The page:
As chef/partner of Bacchus Management Group, Mark Sullivan oversees the culinary aspects of Spruce, The Village Pub, Café des Amis and Mayfield Bakery & Café. He originally entered a professional kitchen in San Francisco at Sol Y Luna, and leading up to being named to “America’s Best New Chefs” by Food & Wine in 2002, he also cooked at Bay Area establishments like Slow Club and 42 Degrees, plus PlumpJack Squaw Valley. We spoke with Sullivan on April 12 at the Pebble Beach Food & Wine festival, and he shared insights that hint at how he’s cultivated culinary success.
Was it a given that you’d become a chef, or did you consider other careers?
It wasn’t a given at all. I didn’t choose to become a chef. It basically chose me. I actually started cooking just because I wanted to cook and enjoyed cooking. 10 years into it, one of my mentors, a chef at a restaurant, asked me to be the chef de cuisine in the restaurant. When I look back, I think, “Wow, you’re actually choosing this as a career.” I just decided at that point that I guess I should be doing this.
Who is it that you consider a mentor?
I have many mentors. I would say one of the biggest mentors was my father. He was a businessman and really taught the idea of discipline. He was a very disciplined man and that helped me through my career.
What was your very first night like in a professional restaurant kitchen, and where was it?
It was lunch service, and it was the first time I was actually work on line during a very busy service. I just remember that I was really out of sorts. I didn’t understand the pace of the kitchen, and the chef was barking at me. It was a very defeating experience, but I was able to get through that.
Where was it?
It was at a restaurant in San Francisco called Sol Y Luna.
What’s your top selling dish at Spruce, and why do you think that’s the case?
I would say the top selling dish would probably be our pork dish. It’s a dish we’ve had on the menu since we opened, and it’s a very classic preparation. It’s pork and beans, but it’s kind of reinvented. Everybody loves pork and beans. Like tonight, you had that classic dish, waffles and chicken, but we did waffles and foie gras. This dish, we do pork tenderloin and it’s rubbed in zatar, which is a Northern African spice that has thyme, sumac, and sesame seeds. It’s charred and we serve that with some really beautiful butter beans. We buy these beans from Santa Cruz. They’re very special. We use nice greens and au jus, so it’s a very simple dish. And to have that in a Michelin-starred restaurant isn’t something that you’d look for, but the presentation’s very elegant.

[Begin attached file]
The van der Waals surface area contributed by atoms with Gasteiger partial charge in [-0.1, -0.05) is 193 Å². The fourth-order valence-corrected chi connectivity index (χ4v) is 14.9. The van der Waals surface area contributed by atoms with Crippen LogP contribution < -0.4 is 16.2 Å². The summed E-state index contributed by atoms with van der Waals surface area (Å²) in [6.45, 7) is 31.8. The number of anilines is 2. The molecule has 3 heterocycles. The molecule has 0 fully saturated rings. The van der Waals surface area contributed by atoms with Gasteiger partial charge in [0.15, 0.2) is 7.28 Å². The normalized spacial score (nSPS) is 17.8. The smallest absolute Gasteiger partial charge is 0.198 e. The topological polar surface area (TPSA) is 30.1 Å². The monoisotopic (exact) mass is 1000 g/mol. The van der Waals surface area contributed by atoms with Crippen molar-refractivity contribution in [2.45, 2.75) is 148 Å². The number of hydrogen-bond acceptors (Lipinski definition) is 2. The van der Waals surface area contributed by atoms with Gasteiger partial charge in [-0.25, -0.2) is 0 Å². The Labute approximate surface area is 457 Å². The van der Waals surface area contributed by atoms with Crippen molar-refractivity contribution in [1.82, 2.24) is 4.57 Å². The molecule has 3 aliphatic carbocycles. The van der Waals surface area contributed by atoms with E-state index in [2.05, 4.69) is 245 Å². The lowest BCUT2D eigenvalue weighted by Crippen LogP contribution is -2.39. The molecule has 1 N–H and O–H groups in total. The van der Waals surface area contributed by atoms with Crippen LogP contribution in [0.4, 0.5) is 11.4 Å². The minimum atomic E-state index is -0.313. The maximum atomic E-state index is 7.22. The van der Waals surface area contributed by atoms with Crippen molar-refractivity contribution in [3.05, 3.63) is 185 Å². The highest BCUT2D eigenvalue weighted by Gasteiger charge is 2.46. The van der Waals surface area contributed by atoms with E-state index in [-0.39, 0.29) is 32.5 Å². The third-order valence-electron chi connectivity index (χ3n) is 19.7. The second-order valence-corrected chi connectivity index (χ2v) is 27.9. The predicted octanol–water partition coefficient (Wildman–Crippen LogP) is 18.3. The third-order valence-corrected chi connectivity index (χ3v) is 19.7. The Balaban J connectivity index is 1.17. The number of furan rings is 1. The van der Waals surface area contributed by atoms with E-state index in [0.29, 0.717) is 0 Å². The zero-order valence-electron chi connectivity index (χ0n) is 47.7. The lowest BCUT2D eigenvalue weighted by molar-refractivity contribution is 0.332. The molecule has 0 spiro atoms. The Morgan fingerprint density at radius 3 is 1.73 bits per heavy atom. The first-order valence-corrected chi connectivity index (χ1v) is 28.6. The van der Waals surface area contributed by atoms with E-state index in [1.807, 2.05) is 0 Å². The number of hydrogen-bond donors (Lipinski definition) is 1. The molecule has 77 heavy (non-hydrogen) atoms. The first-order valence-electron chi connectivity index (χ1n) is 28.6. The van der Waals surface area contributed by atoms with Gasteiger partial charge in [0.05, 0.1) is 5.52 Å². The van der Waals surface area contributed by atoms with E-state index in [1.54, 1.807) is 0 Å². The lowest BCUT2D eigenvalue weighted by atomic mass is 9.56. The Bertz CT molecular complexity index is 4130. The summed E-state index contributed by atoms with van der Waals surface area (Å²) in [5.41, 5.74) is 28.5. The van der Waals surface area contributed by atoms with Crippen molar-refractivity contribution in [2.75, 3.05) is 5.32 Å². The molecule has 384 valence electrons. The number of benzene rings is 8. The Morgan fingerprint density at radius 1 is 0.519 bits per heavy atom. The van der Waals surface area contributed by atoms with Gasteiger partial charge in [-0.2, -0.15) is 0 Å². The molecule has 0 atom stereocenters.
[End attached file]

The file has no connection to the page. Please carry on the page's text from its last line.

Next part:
Is there anything that you don’t enjoy eating?
You know, I’ve never really liked brains. I don’t know what it is about it. I’ve tried them, but the idea of eating a brain for me, that’s not it.
What kind of music do you like to listen to while cooking, if any?
We have a quiet kitchen. I really believe in the music of the plates, the sound of silence. I was a philosophy major in college, and I think there’s a whole orchestra that’s happening in the kitchen, the bubbling, the crackling, and the sounds of pots and pans, all these different things that are happening. Also, there’s a time of reflection that’s important for people. In the kitchen, you get that opportunity.
Did you play any sports in high school?
I did. I was a wrestler in high school, and I wrestled in college as well.
How do you stay active these days?
I surf in the fall and the winter. In San Francisco, there’s really good surf then, so probably three mornings a week. I have a road bike, so I try to get out. As a chef, it’s very stressful, so you need that release. I try to surf.
What do you look for when you’re hiring somebody to work in your kitchen?
The first thing I look for is a gut instinct. I really believe the key to my craft and business is instinct. How do I feel about this person? I think that’s really important. Sometimes we forget to use our instincts when we’re hiring. We look at resumes, we look at references, we look at other things, but instincts tell you a lot. The next thing, obviously, you want to check references, because a resume can only take you so far. Someone may have an amazing resume, but if the references don’t check out, so use your instinct. And personality is crucial. I would rather have someone that I feel like has a good personality and has a willingness, and is inspired, than someone who is really, really skilled, without that sense of inspiration. I can teach people a lot, but if they don’t have the right personality, the right willingness, then they’re not going to learn.